Chicago (IL) – Expect IT to begin 2009 with two major announcements in the notebook segment: Dell continues to work on its image and give Apple’s MacBook Air a run for its money with a new ultra-thin notebook called Adamo. Sony is prepping a new Vaio portable computer that walks a fine line between an ultra-portable notebook and a netbook. What about Apple? As the race to knock down the MacBook Air heats up, the company remains mum on a MacBook Air successor, although Apple is expected to announce a $600 Mac netbook at MacWorld Expo in early January.
It appears that the fame of the Apple MacBook Air may soon be up for grabs as big vendors like Dell and Sony are preparing new products designed to improve Apple’s Macbook Air design. Both vendors claim their upcoming products will be thinner and lighter than the MacBook Air, with more features and lower price points. Dell has been trying to work on its image as an innovative computer manufacturer for some and now is building some extra noise around the upcoming Adamo. The computer maker even took a page out of Apple’s book by resorting to guerrilla marketing tactics and secretive teaser announcements in an effort to generate the same level of buzz and excitement surrounding Apple’s new gadgets.
Dell successfully kicked the rumor mill into motion with a brief post on Uptown Life that showed a teaser image. Dell’s spokesman Bob Kaufman told the NY Times that the post was in fact a teasing ad for an upcoming product dubbed Adamo that is slated for a February launch, around the MacBook Air’s one year anniversary. The paper wrote that Dell indeed owns copyright to the Adamo trademark and pointed to an Adamo mini-site. Dell officials declined to talk about the product beyond confirming that it is in fact an ultra-thin notebook targeted to compete with the MacBook Air. Kaufman noted that Adamo goal is to “wake up the personal computing category and create some buzz.”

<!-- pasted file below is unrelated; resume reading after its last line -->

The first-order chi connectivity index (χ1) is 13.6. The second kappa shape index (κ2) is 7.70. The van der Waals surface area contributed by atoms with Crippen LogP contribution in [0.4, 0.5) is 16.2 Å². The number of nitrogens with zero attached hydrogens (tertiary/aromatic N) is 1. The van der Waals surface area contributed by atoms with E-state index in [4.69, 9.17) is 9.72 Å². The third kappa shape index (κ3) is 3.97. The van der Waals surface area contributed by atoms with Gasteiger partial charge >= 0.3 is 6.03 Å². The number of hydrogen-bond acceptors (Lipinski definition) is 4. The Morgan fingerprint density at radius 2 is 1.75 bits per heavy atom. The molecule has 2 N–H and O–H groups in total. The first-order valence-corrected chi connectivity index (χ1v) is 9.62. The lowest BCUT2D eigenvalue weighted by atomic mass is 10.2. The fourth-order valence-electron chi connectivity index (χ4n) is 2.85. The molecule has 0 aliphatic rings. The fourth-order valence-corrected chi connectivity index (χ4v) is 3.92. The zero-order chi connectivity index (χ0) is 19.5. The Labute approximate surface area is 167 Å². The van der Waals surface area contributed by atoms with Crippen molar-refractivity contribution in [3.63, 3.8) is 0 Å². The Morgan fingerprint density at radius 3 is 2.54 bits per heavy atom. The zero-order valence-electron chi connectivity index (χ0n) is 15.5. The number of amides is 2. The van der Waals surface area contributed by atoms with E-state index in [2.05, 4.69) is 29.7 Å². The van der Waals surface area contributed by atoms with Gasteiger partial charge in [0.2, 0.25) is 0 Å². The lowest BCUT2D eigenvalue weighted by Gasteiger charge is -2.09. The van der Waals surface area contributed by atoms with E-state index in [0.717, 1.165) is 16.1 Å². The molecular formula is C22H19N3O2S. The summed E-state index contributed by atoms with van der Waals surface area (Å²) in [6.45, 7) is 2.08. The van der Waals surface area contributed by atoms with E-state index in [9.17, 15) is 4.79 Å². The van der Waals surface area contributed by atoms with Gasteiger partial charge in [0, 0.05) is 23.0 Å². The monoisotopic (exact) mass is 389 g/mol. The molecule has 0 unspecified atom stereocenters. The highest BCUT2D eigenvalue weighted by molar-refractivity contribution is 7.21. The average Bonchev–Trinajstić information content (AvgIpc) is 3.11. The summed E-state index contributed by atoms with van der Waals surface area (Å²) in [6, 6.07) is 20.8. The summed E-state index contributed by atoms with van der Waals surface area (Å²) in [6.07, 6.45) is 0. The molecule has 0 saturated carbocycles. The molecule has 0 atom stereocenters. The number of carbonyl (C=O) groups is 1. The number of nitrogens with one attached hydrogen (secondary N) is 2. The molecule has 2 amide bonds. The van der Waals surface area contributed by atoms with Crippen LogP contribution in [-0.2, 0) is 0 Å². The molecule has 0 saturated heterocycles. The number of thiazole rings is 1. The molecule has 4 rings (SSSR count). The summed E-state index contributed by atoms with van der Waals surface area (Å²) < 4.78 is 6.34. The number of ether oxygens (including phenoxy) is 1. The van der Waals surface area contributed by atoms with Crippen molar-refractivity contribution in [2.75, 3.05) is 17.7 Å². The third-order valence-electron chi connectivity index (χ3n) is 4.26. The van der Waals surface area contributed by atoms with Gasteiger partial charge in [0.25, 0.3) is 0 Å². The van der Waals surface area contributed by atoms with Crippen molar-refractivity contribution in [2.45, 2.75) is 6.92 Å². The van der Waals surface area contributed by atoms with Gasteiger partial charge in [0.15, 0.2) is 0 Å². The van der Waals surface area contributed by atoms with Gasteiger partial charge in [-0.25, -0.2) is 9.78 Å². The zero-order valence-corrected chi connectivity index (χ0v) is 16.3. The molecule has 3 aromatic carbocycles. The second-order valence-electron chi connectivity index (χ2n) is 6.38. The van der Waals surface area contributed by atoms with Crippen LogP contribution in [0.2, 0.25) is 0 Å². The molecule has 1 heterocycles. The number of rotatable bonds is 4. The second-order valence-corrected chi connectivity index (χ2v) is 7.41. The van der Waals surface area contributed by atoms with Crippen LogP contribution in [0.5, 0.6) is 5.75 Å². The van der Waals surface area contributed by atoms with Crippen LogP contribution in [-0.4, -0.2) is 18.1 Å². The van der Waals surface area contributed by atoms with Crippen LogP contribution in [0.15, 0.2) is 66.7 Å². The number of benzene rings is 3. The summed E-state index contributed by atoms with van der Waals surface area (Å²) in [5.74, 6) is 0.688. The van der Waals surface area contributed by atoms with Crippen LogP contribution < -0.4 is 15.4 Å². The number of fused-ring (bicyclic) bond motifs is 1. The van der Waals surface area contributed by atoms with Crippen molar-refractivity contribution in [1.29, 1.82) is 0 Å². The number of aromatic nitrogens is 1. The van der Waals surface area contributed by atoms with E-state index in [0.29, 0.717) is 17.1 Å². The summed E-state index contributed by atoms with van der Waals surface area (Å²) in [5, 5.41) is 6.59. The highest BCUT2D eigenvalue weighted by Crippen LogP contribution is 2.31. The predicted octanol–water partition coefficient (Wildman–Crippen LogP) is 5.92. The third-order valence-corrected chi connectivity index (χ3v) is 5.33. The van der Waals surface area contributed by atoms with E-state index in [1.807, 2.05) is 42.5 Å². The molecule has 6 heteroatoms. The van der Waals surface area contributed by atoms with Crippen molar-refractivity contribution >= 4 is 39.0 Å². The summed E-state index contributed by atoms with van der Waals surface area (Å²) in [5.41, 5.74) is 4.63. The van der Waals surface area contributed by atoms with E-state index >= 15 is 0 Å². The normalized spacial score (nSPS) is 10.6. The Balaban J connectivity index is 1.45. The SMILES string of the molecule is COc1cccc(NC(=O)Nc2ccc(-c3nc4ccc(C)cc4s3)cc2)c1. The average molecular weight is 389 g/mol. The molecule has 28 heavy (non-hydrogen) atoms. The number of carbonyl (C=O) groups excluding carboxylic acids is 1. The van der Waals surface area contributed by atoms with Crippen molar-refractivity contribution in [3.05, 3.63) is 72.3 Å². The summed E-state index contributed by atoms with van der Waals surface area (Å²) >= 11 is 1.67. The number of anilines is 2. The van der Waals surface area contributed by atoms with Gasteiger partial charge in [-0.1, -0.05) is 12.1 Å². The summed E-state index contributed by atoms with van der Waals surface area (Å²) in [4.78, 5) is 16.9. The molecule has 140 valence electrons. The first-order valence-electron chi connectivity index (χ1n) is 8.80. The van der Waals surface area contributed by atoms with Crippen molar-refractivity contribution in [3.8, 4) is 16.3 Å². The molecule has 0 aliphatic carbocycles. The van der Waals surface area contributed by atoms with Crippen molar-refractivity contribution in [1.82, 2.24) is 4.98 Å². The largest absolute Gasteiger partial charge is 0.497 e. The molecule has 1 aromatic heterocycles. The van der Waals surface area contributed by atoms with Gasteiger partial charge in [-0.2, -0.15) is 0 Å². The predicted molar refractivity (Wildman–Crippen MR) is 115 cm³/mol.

According to Engadget, Dell will describe the Adamo a “the world’s thinnest laptop,” meaning the company is confident it will beat the MacBook Air within the ultra-portable category.
Although ultra-thin and ultra-light notebooks represent only a niche in the notebook segment and appeal to a very specific group of customers, they come with a premium price and hefty margins. Given Dell’s aggressive pricing strategy, Adamo may attract consumers who consider the MacBook Air as too expensive or are simply looking for an alternative.
Sony will also join the game with a new product aimed at the MacBook Air. The company even mirrored Dell’s move by setting up its own teaser mini-site that announces a “revolutionary new Vaio that will change the way you look at laptops.” However, the page has been taken offline again. Little is known of the new Vaio beyond the 9.5″ x 4.5″ dimensions that put the product within the netbook category that caters to different types of customers than the ultra-portables do.
Engadget believes it will incorporate wireless 802.11b/g/n networking, Bluetooth and both EVDO and HSPA cellular network connectivity, courtesy of Qualcomm’s Gobi chipset. The lack of mobile broadband Internet connectivity is considered a deal breaker for some potential MacBook Air customers, although there are USB-based mobile Internet cards for it. Some other vendors have notebooks that try to compete with MacBook Air on thinness and lightness, like HP’s Voodoo Envy 133 and Lenovo’s ThinkPad X300. However, the MacBook Air has remained the defining comprehensive ultra-thin notebook so far.
We expect something new form Apple as well. There is no information on a potential Macbook Air successor and an actual update for the device seems to be unlikely as there have been only limited hardware advances. But there is a persistent rumor that Apple will announce a $600 Mac netbook at the MacWorld Expo in early January – a new product that industry watchers believe is the next big thing for Apple. Since we know that the economy is rather unlikely to get back up on its feet in the first half of the year and since we know that Apple will be vulnerable as well, a cheaper version of the Macbook Air in the $600 segment certainly makes a whole lot of sense.